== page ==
Hand drug pharmaceutical health Colin Campbell/Flickr

¿Recompra de acciones o devolución de favores?

LONDRES – Cuando el primer ministro británico, David Cameron, me pidió que encabezara una revisión del problema de la resistencia antimicrobiana, lo último que imaginaba era que aceptar el puesto me llevaría a cuestionar una de las herramientas más populares para la gestión financiera corporativa: las recompras de acciones.

El problema de la resistencia antimicrobiana es serio. Si no se lo atiende, podría ser responsable en 2050 de la muerte de unos diez millones de personas por año, más de las que actualmente se mueren de cáncer, junto con un demoledor daño económico de 100 billones de dólares. Afortunadamente, sin embargo, hay mucho que podemos hacer para mitigar la amenaza -siempre que contemos con los recursos adecuados.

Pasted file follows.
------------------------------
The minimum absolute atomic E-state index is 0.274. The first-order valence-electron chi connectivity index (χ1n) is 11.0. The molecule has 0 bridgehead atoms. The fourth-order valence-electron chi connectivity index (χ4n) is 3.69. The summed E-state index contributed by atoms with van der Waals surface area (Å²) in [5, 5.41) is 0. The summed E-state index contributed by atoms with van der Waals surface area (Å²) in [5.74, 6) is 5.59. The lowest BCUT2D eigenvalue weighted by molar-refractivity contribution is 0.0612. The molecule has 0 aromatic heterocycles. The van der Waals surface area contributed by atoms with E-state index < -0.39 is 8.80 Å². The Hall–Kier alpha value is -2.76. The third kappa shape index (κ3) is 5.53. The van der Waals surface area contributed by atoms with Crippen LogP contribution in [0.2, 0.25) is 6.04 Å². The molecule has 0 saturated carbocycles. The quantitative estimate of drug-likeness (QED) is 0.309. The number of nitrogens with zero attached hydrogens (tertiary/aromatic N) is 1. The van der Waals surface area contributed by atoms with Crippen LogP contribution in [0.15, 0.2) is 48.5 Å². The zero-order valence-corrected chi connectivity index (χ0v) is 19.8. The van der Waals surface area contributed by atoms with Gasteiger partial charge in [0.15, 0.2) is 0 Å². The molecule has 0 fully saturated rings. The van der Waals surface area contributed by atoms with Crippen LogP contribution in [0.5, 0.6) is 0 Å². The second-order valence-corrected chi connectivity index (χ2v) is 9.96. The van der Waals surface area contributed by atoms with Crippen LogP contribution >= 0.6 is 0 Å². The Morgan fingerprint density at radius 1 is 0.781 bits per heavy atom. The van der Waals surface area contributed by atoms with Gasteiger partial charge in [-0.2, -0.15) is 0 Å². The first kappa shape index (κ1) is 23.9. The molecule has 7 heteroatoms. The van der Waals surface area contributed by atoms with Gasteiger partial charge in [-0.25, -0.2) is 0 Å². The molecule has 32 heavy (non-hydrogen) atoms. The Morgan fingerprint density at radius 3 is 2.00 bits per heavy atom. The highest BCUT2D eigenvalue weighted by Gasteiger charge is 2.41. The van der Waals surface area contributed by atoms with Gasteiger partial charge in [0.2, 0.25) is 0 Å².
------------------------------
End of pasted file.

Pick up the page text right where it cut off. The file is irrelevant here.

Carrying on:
Un camino importante que se puede emprender es el desarrollo de nuevos medicamentos. En un documento de próxima publicación, la Revisión sobre Resistencia Antimicrobiana estima que introducir nuevas drogas antimicrobianas en el mercado y mejorar su administración costará unos 25.000 millones de dólares -una suma importante, pero que empalidece en comparación con los costos para la sociedad si el problema no se controla-. Es también aproximadamente lo que dos de las principales compañías farmacéuticas del mundo gastarán este año en recomprar sus propias acciones.

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